From the Summer 2009 issue of The News Media & The Law, page 20.
The e-mail messages were mundane enough: Should the city hire this engineer? Where will the money for the water project come from? When should the next city council meeting be?
But the electronic exchanges, between four of five city council members in Alpine, Texas constituted several very basic acts of governing a city, so they fall within the scope of the state Open Meetings Act. They have also become the subject of significant litigation on the constitutional validity of these types of laws, as two council members say the way the meetings law interferes with their speech is unconstitutional.
States rally against an unexpected decision
Avinash Rangra and Anna Monclova, two of the city council members involved in the exchanges, were subject to criminal indictments for allegedly violating the law in 2005.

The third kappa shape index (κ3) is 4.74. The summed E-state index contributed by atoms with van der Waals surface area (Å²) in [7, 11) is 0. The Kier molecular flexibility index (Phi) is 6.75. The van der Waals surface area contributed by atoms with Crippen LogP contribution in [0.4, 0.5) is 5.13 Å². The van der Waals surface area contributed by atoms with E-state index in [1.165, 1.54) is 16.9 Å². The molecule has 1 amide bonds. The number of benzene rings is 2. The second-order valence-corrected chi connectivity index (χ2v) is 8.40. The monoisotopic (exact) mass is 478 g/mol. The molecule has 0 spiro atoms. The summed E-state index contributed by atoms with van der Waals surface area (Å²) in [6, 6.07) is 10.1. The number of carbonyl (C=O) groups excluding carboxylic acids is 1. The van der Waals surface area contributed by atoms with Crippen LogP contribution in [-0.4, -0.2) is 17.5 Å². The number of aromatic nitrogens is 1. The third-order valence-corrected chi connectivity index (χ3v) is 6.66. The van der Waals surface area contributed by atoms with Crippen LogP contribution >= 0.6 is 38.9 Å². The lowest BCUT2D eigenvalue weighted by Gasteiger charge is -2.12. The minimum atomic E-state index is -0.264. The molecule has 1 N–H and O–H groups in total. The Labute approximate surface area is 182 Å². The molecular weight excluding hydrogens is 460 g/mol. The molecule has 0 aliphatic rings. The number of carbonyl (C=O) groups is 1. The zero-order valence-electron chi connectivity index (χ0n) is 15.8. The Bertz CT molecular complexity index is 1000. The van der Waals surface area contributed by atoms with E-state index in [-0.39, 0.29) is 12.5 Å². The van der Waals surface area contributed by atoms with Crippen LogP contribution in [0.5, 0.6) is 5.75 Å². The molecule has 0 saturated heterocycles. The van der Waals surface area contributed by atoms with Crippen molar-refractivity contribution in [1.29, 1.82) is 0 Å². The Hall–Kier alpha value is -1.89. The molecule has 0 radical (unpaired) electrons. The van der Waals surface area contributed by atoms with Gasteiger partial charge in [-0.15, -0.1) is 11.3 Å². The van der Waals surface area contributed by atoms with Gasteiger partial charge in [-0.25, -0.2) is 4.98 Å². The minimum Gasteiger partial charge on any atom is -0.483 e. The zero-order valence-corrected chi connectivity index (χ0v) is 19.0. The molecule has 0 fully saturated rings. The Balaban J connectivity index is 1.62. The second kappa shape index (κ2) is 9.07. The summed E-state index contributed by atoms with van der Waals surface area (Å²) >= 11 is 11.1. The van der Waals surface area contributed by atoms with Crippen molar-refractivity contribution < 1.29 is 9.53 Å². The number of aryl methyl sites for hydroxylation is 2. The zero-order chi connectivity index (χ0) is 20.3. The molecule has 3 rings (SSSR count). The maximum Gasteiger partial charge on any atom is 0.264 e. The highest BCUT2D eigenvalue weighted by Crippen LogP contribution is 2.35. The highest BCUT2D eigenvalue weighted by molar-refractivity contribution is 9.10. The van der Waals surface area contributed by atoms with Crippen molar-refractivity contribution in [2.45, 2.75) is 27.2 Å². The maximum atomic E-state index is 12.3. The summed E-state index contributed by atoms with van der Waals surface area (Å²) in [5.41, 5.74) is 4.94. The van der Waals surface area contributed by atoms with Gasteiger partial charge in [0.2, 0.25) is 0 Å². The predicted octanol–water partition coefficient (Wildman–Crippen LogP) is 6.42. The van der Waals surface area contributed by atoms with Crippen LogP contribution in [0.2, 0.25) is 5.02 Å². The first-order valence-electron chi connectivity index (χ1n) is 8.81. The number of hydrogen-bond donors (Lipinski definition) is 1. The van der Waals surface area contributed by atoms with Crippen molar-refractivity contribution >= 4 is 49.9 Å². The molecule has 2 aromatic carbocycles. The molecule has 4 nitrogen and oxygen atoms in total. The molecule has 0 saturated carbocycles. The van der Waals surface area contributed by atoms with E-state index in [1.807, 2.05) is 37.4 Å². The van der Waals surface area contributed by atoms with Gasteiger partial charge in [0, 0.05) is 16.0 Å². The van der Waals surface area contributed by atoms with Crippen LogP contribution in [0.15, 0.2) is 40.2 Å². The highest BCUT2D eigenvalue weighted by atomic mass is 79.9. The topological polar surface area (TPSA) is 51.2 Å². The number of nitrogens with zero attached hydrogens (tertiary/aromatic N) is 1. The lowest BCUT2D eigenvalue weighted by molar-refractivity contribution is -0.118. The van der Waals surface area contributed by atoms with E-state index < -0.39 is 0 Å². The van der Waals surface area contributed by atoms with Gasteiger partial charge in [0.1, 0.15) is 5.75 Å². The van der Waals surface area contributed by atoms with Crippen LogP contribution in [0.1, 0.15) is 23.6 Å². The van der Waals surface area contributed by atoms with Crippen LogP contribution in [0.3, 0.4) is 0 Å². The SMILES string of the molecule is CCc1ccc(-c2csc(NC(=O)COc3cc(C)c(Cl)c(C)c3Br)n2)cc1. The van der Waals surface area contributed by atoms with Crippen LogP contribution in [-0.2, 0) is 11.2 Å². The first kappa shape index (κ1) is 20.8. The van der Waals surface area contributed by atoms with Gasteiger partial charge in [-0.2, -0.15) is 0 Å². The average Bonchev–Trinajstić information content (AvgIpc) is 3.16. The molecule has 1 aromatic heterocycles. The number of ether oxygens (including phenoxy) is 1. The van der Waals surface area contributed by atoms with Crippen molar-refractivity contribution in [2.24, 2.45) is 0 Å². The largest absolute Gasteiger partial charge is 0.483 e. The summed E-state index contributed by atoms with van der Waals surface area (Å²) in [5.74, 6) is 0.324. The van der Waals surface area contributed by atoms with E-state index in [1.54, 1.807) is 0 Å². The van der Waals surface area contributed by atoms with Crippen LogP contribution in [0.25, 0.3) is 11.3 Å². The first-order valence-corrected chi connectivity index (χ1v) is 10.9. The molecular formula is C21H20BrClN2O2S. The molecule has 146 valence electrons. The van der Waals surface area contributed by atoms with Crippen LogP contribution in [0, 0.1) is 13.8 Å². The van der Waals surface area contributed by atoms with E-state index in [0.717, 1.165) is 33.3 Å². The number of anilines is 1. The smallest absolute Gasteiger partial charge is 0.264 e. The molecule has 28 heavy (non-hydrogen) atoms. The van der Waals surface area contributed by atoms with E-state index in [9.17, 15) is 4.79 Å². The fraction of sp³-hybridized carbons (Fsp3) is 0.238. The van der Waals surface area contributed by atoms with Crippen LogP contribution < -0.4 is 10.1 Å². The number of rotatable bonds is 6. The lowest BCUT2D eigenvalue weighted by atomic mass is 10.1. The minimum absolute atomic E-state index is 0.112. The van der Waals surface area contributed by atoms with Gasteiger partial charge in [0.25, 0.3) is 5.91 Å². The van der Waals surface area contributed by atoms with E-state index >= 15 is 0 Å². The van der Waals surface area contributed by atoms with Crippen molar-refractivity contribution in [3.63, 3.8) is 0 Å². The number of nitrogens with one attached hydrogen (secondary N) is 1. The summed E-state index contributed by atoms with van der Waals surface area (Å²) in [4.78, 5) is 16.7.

Texas is in the minority of states that have criminal penalties for violations of its open meetings laws.
Local prosecutors eventually dropped the charges, but Rangra and Monclova challenged the open meetings statute in federal court in Texas.
The two council members argued that the statute violated their First Amendment rights to speak. The state of Texas defended the law. Rangra and Monclova won at the U.S. District Court and won again on appeal in the U.S. Court of Appeals in New Orleans (5th Cir.).
But Texas asked a full panel of the court to rehear the case. The city council members filed the same request, pressing the judges to rehear the case and resolve all of the issues rather than send the case back to the trial court.
More than a dozen other states and the Reporters Committee for Freedom of the Press took Texas’s side in friend-of-the-court briefs in support of the request for reconsideration. They argued that the open meetings law does not infringe on speech, but instead limits government action, and in fact protects constitutional rights on its own.